122007Kenney.JPGIn 1993 Matthew Kenney debuted his first restaurant, Matthew’s, to enviable acclaim; before he knew it Food and Wine Magazine had declared him one of the ten best new chefs in America. A flurry of activity followed, as Kenney involved himself with a series of popular restaurants throughout Manhattan that emphasized regional Mediterranean cooking. In 2004 he switched gears, opening Pure Food and Wine, an organic raw food restaurant on Irving Place that continues to impress diners with pretty definitive evidence of raw food’s potential. (The White Corn Tamale with Raw Cacao Mole, Marinated Mushrooms, Salsa Verde and Avocado is supposedly sublime.) His latest project is Free Foods NYC, the non-raw but mostly organic midtown café. We questioned Kenney about Free Foods, his conversion to organic ingredients, and got him to share his recipe for raw pumpkin pie; he swears you’ll never know it’s actually made with carrot juice.

Your new café, Free Foods, is organic. But what about the lobster for your lobster stew? Our lobster comes from Maine (where I grew up) and is an entirely organic product, grown naturally without the use of any chemicals or synthetic treatments. There is no USDA certification for fish at present but fish from the wild is about as close to organic as it gets. My home there is on Penobscot Bay, where the Maine lobsters are very populous. The lobster harvest is one aspect of the food industry that has actually changed very little over the years.

How do you verify that the organic ingredients from your suppliers are in fact organic? In most cases, we purchase products with the USDA Organic Seal and our suppliers are mandated to provide us with organic whenever it is available. If we are working with a boutique product from a smaller supplier who may not have the resources to seek formal Organic Certification, we use our best judgment based on the facts available to us.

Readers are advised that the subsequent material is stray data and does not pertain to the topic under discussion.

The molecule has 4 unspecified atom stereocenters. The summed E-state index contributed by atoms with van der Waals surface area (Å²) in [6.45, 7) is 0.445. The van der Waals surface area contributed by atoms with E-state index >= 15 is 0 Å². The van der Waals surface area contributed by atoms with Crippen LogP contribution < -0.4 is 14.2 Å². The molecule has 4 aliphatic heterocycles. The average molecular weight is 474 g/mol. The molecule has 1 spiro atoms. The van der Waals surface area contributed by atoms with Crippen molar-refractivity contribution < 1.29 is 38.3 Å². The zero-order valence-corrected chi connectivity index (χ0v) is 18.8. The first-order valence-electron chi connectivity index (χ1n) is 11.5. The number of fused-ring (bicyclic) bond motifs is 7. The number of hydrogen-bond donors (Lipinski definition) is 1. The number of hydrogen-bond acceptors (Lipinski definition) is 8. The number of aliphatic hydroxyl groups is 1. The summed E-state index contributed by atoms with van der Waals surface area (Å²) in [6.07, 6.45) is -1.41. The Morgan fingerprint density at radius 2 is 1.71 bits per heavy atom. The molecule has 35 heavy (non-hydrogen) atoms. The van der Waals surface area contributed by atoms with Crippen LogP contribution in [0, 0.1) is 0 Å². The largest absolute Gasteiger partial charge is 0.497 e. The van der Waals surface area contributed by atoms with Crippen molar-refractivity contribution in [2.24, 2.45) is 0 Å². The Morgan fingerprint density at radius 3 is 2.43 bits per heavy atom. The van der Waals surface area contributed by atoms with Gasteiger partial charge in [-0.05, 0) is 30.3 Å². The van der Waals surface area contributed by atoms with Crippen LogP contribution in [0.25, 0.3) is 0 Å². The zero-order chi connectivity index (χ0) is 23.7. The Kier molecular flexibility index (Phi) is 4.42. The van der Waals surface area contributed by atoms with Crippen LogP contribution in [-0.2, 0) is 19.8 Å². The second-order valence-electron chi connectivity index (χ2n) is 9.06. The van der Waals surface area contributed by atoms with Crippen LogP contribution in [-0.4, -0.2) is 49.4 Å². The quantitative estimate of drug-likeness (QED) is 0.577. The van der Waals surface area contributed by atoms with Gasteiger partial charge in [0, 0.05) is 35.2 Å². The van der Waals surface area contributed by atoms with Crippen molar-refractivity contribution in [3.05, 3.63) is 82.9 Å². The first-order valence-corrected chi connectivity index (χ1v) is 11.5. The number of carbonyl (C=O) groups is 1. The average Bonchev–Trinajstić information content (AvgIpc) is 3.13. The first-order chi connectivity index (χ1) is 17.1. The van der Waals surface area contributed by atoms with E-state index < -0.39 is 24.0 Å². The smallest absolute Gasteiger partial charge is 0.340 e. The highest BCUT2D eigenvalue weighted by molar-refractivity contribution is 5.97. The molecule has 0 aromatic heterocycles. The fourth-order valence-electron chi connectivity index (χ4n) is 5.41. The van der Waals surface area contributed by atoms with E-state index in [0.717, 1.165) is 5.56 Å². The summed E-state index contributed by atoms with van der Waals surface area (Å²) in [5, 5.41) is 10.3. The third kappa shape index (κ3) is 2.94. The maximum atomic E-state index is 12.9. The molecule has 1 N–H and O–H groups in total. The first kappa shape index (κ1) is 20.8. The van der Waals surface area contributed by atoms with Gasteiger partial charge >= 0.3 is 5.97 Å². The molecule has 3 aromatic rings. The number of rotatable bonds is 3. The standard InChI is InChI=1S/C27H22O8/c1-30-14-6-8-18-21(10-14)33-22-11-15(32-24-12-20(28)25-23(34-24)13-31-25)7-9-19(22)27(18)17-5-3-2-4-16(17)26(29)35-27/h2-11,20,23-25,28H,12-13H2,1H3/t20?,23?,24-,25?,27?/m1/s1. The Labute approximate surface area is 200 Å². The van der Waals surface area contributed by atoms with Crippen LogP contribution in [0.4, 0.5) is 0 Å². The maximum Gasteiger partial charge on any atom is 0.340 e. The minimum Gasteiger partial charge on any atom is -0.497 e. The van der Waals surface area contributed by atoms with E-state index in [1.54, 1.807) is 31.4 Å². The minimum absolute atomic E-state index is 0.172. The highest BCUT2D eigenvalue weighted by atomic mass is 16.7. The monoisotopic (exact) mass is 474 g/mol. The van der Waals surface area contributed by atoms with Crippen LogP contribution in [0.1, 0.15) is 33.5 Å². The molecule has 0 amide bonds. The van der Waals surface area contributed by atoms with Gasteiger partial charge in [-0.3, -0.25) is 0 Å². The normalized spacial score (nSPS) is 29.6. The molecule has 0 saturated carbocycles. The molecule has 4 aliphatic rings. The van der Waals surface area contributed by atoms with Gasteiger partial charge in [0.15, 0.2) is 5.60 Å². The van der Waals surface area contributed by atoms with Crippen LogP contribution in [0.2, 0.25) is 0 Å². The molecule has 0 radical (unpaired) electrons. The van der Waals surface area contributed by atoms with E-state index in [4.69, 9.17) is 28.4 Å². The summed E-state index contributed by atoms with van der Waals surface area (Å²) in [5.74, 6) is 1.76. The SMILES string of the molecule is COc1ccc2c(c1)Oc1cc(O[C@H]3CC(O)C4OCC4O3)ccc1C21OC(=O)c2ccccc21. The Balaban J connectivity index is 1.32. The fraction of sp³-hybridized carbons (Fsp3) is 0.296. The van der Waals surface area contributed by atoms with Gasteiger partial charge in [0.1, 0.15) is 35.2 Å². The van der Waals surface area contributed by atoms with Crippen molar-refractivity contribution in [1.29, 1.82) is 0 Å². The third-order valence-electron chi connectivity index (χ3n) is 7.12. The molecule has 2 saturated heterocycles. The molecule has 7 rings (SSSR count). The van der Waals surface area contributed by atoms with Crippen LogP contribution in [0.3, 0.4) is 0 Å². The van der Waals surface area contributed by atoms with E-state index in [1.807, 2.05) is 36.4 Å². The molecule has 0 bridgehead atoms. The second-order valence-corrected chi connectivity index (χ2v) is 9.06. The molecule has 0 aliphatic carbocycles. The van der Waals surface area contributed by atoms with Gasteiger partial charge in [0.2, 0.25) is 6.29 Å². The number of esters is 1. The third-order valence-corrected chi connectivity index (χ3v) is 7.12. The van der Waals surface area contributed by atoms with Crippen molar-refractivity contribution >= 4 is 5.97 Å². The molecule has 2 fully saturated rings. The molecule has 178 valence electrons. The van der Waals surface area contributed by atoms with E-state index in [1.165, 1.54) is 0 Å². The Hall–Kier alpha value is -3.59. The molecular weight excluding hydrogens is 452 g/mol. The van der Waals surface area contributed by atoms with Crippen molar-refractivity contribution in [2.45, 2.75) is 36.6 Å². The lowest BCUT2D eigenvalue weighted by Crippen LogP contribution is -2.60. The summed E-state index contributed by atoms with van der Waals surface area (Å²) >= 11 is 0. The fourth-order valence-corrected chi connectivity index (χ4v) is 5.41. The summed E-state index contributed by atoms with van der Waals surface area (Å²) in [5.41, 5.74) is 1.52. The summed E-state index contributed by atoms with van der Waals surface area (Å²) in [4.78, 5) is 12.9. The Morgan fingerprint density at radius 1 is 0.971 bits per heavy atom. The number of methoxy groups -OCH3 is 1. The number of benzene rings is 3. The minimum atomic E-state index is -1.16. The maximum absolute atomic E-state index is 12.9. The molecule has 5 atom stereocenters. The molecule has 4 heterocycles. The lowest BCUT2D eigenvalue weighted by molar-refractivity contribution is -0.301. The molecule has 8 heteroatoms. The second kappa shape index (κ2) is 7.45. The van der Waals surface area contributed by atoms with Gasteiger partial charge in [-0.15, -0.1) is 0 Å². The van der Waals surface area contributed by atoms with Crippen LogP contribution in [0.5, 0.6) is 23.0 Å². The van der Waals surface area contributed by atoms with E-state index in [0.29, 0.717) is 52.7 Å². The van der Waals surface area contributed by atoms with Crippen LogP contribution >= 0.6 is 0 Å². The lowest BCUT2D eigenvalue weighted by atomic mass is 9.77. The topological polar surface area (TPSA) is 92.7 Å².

What brought about your shift to cooking with organic foods? There are a few factors that have influenced me. The experience of growing up in an environment filled with fresh, seasonal foods is something I have always wanted to convey in my cooking. In recent years, as the gap in quality between organic and conventional ingredients widened, I began to feel that it was increasingly important as a chef to take responsibility, not only for the flavor of the food, but for the impact the ingredients have on the diner and the environment as well.

What environmentally sustainable methods does Free Foods practice? Freefoods uses only compostable packaging and utensils (made from corn, paper and sugarcane) and does not serve any beverages packaged in plastic containers. We even compost a majority of our kitchen waste. We avoid using synthetic materials throughout the store, provide our staff with organic cotton t-shirts and used as many natural materials in the construction of the store as possible, while avoiding plastic and other pre-fabricated options.

More and more restaurants these days are doing the “locavore” thing. Is this a fad or something that’s here to stay? That really depends on where it is being practiced. There are certain parts of the country where I would prefer not to have locally grown food, given the quality of the soil, water and air. However, it is a very admirable goal and one that will surely gain traction as artisanal producers continue to develop great products.

What’s the dish on your winter menu that you’re most proud of?